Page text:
The Israeli industrialist has a unique perspective on how to reduce conflict in the Middle East
Early on, Stef Wertheimer, the founder of Iscar Metalworking, a manufacturer of industrial precision metal-cutting tools, decided that entrepreneurship was an answer to social and economic problems. In 1937, when he was 11, Wertheimer fled Nazi Germany with his family to what was then British-Mandate Palestine. After leaving school at 14, he made weapons for the Jewish underground before Israel's War of Independence in 1948 and served in the special forces unit Palmach during the war. Four years later, living in the northern town of Nahariya, he started making small industrial tools in his kitchen and delivering them by motorcycle. "There were no jobs, this area was agricultural, and I decided that I had to do something on my own," Wertheimer, now 81, recalls.
When France instituted a weapons embargo against Israel in 1967, Wertheimer was asked by the government to make blades for Israeli fighter jets. It was the beginning of what would eventually become Iscar, which now has operations in 65 countries as well as factories in Asia and Europe. While the private, family-owned company does not disclose its financials, estimates put Iscar's sales between $1.4 billion and $2.5 billion—nearly 95% derived from exports.
During the 1980s, Wertheimer spent four years as a member of the Knesset, Israel's Parliament. It was there that he came to the conclusion that he could accomplish more through industry and entrepreneurship than he ever could through government or politics. An early social entrepreneur (see BusinessWeek.com, 12/14/07), he launched his flagship industrial park, Tefen, based on his belief that creating jobs and economic prosperity in the Middle East would diffuse conflicts. Sitting in his office overlooking the Galilee, he says: "What makes peace? The answer is jobs."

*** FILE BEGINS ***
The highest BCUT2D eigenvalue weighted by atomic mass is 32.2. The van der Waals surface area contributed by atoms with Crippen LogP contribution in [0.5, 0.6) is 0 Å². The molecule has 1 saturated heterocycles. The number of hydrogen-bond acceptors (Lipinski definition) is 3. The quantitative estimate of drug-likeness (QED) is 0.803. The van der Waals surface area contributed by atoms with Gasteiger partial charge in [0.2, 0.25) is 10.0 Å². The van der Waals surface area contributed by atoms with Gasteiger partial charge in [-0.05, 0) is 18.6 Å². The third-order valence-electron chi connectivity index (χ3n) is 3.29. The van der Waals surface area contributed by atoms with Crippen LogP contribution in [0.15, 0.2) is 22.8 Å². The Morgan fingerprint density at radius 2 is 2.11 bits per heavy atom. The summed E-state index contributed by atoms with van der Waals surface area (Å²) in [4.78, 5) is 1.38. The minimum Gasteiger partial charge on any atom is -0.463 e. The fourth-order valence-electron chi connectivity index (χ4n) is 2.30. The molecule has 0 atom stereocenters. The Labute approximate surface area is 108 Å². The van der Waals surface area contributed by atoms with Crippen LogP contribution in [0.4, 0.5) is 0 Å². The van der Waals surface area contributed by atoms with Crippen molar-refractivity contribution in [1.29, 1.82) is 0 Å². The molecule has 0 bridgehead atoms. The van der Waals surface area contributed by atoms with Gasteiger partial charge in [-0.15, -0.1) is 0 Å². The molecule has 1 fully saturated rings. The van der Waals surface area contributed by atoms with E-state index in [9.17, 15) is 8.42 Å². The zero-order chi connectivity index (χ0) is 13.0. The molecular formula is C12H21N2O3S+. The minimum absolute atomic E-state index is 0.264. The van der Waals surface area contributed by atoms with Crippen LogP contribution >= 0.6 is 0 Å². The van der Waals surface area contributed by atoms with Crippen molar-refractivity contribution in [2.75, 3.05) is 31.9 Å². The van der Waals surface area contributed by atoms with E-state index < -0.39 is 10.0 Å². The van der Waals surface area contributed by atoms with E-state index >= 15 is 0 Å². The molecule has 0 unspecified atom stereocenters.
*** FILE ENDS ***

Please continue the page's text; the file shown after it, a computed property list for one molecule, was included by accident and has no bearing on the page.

In May, 2006, Wertheimer and Iscar made global headlines when Berkshire Hathaway's (BRK) Warren Buffett announced he had acquired an 80% stake in Iscar for $4 billion (see BusinessWeek.com, 05/08/06). When Buffett traveled to the country to visit his new investment (see BusinessWeek.com, 09/18/06) four months later he told the Israeli press: "Iscar and the Tefen Industrial Park should be taken as an example…around the world of what can be done against all odds."
Investing in a VisionSays David Rubin, the former Israeli Economic Minister to North America and currently a consultant to Israeli high tech companies: "[Stef]'s industrial parks are probably the largest private contribution to Israeli entrepreneurship ever. Without taking anything from the government, he has invested in his vision for a productive and economically independent society."
Today, Wertheimer spends most of his time on his industrial parks and encouraging young entrepreneurs (his son Eitan Wertheimer now serves as Iscar's chairman). He was a recipient of the Israel Prize—the nation's highest honor—in 1991, and last month he was awarded the Buber-Rosenzweig medal in Germany for his work in advancing peace through entrepreneurship.
Wertheimer says the Buffett deal was important because it meant "that Iscar was a global company, not a local one." Perhaps equally important, he says it will allow him to further invest in developing his vision of peace.